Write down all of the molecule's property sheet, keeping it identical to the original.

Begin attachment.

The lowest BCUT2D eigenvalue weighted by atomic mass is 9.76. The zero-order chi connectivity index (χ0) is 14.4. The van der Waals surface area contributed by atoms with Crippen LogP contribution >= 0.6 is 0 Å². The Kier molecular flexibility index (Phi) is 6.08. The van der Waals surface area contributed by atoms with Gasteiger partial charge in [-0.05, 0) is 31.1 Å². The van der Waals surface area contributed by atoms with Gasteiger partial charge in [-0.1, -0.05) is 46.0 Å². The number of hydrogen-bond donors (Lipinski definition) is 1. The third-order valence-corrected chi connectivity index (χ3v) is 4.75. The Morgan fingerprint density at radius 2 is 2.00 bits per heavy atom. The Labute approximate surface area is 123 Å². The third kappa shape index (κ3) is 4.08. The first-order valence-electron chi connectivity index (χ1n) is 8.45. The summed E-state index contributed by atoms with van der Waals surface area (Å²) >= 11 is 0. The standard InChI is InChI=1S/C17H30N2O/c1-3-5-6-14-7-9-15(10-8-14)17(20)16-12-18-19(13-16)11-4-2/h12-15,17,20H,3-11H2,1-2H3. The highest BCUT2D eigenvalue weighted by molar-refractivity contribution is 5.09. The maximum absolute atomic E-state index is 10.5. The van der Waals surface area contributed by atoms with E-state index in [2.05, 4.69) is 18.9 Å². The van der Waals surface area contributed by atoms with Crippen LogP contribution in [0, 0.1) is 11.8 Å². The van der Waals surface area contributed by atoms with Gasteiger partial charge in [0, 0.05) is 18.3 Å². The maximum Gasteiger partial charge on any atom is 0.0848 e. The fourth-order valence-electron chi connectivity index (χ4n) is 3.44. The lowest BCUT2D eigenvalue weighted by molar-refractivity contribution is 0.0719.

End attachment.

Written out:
The lowest BCUT2D eigenvalue weighted by atomic mass is 9.76. The zero-order chi connectivity index (χ0) is 14.4. The van der Waals surface area contributed by atoms with Crippen LogP contribution >= 0.6 is 0 Å². The Kier molecular flexibility index (Phi) is 6.08. The van der Waals surface area contributed by atoms with Gasteiger partial charge in [-0.05, 0) is 31.1 Å². The van der Waals surface area contributed by atoms with Gasteiger partial charge in [-0.1, -0.05) is 46.0 Å². The number of hydrogen-bond donors (Lipinski definition) is 1. The third-order valence-corrected chi connectivity index (χ3v) is 4.75. The Morgan fingerprint density at radius 2 is 2.00 bits per heavy atom. The Labute approximate surface area is 123 Å². The third kappa shape index (κ3) is 4.08. The first-order valence-electron chi connectivity index (χ1n) is 8.45. The summed E-state index contributed by atoms with van der Waals surface area (Å²) >= 11 is 0. The standard InChI is InChI=1S/C17H30N2O/c1-3-5-6-14-7-9-15(10-8-14)17(20)16-12-18-19(13-16)11-4-2/h12-15,17,20H,3-11H2,1-2H3. The highest BCUT2D eigenvalue weighted by molar-refractivity contribution is 5.09. The maximum absolute atomic E-state index is 10.5. The van der Waals surface area contributed by atoms with E-state index in [2.05, 4.69) is 18.9 Å². The van der Waals surface area contributed by atoms with Crippen LogP contribution in [0, 0.1) is 11.8 Å². The van der Waals surface area contributed by atoms with Gasteiger partial charge in [0, 0.05) is 18.3 Å². The maximum Gasteiger partial charge on any atom is 0.0848 e. The fourth-order valence-electron chi connectivity index (χ4n) is 3.44. The lowest BCUT2D eigenvalue weighted by molar-refractivity contribution is 0.0719.